Lamar Jackson Not Ranked Among Top 10 Quarterbacks in ESPN Survey
Lamar Jackson is somehow not one of the 10 best quarterbacks in the NFL, according to an ESPN survey of more than 50 league executives, coaches, scouts and players.
Jackson was one of three quarterbacks to receive an honorable mention. He was No. 8 in last year's rankings.
"Keeping a quarterback with an MVP award and a 37-12 record as a starter off a top-10 list is surprising, but that's exactly what more than half of the voters did," ESPN's Jeremy Fowler wrote. "Despite standout moments in 2021 — including 442 passing yards on Monday Night Football against the Colts in October — Jackson finished the year with a career-low 50.7 QBR. He struggled mightily in his last three full games with six interceptions and 13 sacks as teams blitzed him heavily. And he missed the last month of the season with an ankle injury, fueling concern about how his running style will hold up long term."
An NFC personnel evaluator said of Jackson: "Innately competitive, driven and mentally tougher than just about anybody. You just run into a few issues late in the year: For as much as you run him, you get worn down."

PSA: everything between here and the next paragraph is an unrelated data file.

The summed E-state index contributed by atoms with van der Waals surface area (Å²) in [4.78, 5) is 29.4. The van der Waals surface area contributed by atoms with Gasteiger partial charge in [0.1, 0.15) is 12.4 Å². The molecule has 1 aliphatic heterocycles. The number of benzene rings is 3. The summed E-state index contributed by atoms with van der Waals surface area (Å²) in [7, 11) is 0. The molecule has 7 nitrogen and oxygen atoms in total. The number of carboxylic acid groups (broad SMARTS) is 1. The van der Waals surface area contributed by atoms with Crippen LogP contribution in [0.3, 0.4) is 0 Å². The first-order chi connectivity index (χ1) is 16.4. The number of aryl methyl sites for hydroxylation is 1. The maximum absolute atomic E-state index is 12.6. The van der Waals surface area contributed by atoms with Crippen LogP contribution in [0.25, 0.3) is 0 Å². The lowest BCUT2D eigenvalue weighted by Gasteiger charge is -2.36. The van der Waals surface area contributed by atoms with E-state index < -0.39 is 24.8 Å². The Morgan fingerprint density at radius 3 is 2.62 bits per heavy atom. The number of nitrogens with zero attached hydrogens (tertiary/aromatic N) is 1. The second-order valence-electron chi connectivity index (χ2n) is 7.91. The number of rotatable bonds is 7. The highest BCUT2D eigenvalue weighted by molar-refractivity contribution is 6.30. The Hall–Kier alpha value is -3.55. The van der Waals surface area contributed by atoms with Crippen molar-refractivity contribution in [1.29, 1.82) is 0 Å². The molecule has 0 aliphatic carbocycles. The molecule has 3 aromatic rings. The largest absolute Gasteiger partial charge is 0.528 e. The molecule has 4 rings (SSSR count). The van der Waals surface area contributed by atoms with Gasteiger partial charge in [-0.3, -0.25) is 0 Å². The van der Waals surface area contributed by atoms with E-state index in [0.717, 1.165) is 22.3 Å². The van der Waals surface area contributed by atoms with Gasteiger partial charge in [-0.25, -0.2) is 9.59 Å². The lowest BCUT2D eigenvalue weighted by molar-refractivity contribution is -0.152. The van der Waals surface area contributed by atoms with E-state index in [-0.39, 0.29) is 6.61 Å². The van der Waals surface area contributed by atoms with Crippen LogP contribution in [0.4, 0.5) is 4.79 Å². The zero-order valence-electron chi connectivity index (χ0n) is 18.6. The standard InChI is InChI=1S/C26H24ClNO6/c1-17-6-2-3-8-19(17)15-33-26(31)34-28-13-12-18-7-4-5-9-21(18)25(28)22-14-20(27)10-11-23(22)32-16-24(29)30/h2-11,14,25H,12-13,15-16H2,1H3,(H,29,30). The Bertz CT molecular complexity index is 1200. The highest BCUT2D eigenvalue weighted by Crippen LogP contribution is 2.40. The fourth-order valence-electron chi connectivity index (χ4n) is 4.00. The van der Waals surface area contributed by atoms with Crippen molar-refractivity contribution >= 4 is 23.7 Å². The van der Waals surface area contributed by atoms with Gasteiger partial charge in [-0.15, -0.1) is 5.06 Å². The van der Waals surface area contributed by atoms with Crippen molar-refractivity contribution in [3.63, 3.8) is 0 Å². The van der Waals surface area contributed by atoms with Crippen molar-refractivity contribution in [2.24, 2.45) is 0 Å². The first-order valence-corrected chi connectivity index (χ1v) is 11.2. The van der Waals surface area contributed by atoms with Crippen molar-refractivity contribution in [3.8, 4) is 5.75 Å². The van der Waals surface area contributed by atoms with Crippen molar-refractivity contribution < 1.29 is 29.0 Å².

I completely agree with the first part of that statement, but the notion that Jackson gets "worn down" late in the year is balderdash. Jackson missed the final four games last season with a bone bruise in his ankle, but he was outstanding down the stretch the previous two seasons and his record as a starter in December is 13-2.
After being on the COVID-19 list in Week 12 in 2020, Jackson led the Ravens to five straight wins to end the regular season. During that span, he threw 11 touchdown passes (to three interceptions) and rushed for 430 yards and four touchdowns as the Ravens averaged 37.2 points.
When he was the unanimous MVP in 2019, Jackson was even more productive during the final weeks of the season than he was early in the season.
Of course, Jackson's playoff record of 1-3 will continue to be put under the microscope. But the "innately competitive" quarterback plans to change that too.